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Exception to Discharge Section 523 of the Bankruptcy Code

Reasonable Reliance Section 523 Bankruptcy

Sometimes a debtor is less than honest, that’s when you bring an adversary action in bankruptcy

Was your reliance justifiable  or reasonable when lending money to a dishonest debtor that. later ends up in bankruptcy. Collateral Base Attorney Tom Howard recently helped our client win a $1.8 million dollar verdict in a bankruptcy case out of the Central District of Illinois. The case, liura v. Brady (In re Brady), concerned several novel issues of law, including the standard for “justifiable” or “reasonable” reliance under §523(a)(2) of the Bankruptcy Code.

Exceptions to Bankruptcy Discharge under Section 523 –

Bankruptcy discharge is the value most debtors that petition for relief under the Bankruptcy Code are after.  The discharge of their debts can wipe away thousands or millions of dollars of debt holding down a debtor in order to give him or her a fresh start.  But not all debtors are honest but unlucky – some are lying about their debts, which is why you can file an action to except certain debts, usually obtained fraudulently, from discharge. Section § 523(a)(2) of the Code is the authority for such adversary proceedings, which provides, in relevant part:

  • (a) A discharge under section 727, 1141, 1192, 1228(a), 1228(b), or 1328(b) of this title does not discharge an individual debtor from any debt—
  • (2) for money, property, services, or an extension, renewal, or refinancing of credit, to the extent obtained by—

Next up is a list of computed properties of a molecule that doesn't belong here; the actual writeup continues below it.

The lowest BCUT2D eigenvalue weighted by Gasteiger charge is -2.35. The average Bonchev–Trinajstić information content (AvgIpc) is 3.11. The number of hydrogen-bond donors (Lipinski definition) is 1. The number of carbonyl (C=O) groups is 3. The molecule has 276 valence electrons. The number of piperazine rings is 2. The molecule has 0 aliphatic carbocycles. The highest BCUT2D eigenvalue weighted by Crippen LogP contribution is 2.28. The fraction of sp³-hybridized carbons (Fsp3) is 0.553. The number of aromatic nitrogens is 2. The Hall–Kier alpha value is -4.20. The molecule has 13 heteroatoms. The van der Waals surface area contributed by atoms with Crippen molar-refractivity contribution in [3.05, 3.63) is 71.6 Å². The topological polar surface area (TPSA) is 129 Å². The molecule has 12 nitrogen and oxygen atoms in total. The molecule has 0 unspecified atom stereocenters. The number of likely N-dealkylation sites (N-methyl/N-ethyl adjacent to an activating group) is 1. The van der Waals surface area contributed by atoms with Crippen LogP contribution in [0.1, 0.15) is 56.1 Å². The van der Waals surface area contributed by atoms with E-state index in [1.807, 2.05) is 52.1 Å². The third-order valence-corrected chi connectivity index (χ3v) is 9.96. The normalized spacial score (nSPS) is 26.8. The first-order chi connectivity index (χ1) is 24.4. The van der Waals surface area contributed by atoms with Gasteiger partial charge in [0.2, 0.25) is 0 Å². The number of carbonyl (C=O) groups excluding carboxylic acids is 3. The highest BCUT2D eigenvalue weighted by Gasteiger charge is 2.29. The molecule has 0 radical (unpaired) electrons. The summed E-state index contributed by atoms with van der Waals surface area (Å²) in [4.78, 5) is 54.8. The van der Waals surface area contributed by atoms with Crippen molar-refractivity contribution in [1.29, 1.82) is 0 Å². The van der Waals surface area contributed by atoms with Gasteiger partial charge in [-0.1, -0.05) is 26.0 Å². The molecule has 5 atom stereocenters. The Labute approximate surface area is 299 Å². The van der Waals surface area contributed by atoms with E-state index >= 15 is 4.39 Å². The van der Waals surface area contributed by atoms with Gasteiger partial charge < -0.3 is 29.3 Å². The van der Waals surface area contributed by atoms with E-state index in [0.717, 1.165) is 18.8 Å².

• (A) false pretenses, a false representation, or actual fraud, other than a statement respecting the debtor’s or an insider’s financial condition;
  • (B) use of a statement in writing—
  • (i) that is materially false;
  • (ii) respecting the debtor’s or an insider’s financial condition;
  • (iii) on which the creditor to whom the debtor is liable for such money, property, services, or credit reasonably relied; and
  • (iv) that the debtor caused to be made or published with intent to deceive[.]
  • 11 U.S.C. § 523(a)(2)(A), (B).

Pliura v. Brady – Justifiable or Reasonable Reliance under Section 523

The case concerns the Chapter 7 Bankruptcy of Bob Brady (Debtor), a prominent home builder in Central Illinois. After earning his MBA and spending several years in banking, Bob Brady joined Brady Homes, the family business. Brady Homes has built over 1,500 homes in the Bloomington/Normal area, and has also built and managed apartments and condominiums. The Debtor also participated in several other real estate businesses, including Pinehurst Development (Pinehurst) and Brew of Illinois, LLC (Brew). In other words, the Debtor was a very experienced and sophisticated real estate professional, and knew all about holding and transferring title of property.

As our Central Illinois readers might know, the Debtor is the brother of State Senator Bill Brady. At the time of the loan, Senator Brady was running for Governor of Illinois as the Republican Party nominee (he went on to narrowly lose the race to incumbent Governor Pat Quinn). Bob Brady needed the loan to pay subcontractors, who were threatening to file liens and go public with the Bradys’ ongoing financial woes. Naturally, this would have been embarrassing for Senator Brady’s campaign.